Synexus Finds Unexpected Success in South Africa
Two years after expanding its clinical trial management services to South Africa, site management organization (SMO) Synexus Clinical Research is doubling its late stage clinical trial capacity within the country.
The Manchester, England-based SMO plans to expand its existing facility as well as open two others by early next year. The first facility in Pretoria, one of South Africa’s three capital cities, is being refurbished and expanded into an abutting facility. New sites will open in Soshanguwe and Mamelodi, two townships about a 30-minute drive from Pretoria.
Synexus first moved into South Africa two years ago with the acquisition of South African SMO Clinical Research Centers (CRC). Synexus’ success with that acquisition—and with South Africa as whole—has been somewhat surprising, even to company CEO Michael Fort, who said he’d never really considered South Africa as a strategic target until, while working on a multi-site international trial, he saw South Africa emerge as one of the strongest sites.
“From an industry perspective, there’s not a huge presence [in South Africa], which on the one hand is sort of slightly worrying because you think, ‘I’ve got to attract people to South Africa,’” Fort said. “On the other side of the coin, it’s not too busy and you don’t get lost in the crowd. For a relatively small company like Synexus, that was quite important.”
South Africa has a large patient population and not a lot of clinical trial activity, which made it perfect for the SMO’s expansion, Fort said.
There are between 3 and 4 million people in Soshanguwe and Mamelodi alone. Synexus already manages phase III trials in these two townships using its Pretoria facility as a base. Rather than having trial participants travel to clinical trial sites, doctors and nurses travel to the participants—creating a sort of web of traveling clinical trials.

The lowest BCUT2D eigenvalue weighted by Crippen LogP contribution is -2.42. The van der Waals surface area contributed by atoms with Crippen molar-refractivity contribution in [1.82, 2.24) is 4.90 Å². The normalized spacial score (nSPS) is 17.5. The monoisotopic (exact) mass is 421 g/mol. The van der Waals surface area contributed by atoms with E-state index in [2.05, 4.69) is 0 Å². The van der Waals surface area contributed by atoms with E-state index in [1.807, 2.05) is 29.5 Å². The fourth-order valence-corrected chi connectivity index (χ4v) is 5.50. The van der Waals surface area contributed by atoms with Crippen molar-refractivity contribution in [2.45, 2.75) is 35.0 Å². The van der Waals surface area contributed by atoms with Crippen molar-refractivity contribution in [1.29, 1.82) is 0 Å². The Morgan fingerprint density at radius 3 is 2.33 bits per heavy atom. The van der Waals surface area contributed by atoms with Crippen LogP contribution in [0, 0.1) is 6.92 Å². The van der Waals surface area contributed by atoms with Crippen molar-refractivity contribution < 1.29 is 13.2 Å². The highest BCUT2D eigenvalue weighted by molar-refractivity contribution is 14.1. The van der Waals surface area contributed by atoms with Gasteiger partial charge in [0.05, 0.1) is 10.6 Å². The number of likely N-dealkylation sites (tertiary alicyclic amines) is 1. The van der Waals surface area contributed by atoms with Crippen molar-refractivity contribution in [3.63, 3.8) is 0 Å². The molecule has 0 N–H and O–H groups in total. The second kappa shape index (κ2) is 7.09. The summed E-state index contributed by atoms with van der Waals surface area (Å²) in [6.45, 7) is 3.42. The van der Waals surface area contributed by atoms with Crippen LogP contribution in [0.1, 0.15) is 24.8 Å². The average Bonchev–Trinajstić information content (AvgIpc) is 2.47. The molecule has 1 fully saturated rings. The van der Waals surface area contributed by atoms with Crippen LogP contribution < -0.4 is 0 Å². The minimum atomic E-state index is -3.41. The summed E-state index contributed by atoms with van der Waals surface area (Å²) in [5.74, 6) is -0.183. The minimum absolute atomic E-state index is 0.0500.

“Because we have this sort of hub and spoke arrangement, there’s no real limit to the number of what we call ‘satellite sites’ that we can add there because, clearly, with a population that dense, that could probably support two to three more sites,” Fort explained.
The biggest hurdle for Synexus and other SMOs conducting work in the country is persuading international sponsors that South Africa is a viable place to carry out clinical trials, Fort said. Some large pharmaceutical companies have developed a presence in the country, but there are very few contract research organizations or smaller pharma companies. Fort hopes that the investment of large pharmaceutical companies such as GlaxoSmithKline and Merck, which are already in the area, will attract the attention of smaller ones. Of course, with more activity comes more competition, but Fort isn’t worried about competing SMOs moving into the region.
“If they did, there’s enough population and room in South Africa for the foreseeable future for us all to live together quite happily side by side,” he said.
Synexus has four major trials ongoing in South Africa as part of larger international studies, as well as 30 local phase I to phase III trials. They have inquiries in for another 30 to 40 trials.
“We’re not going to win all of them,” Fort said, “but the fact that we’re getting that level of inquiry is one of the key reasons why we’ve basically been forced to fund this expansion.”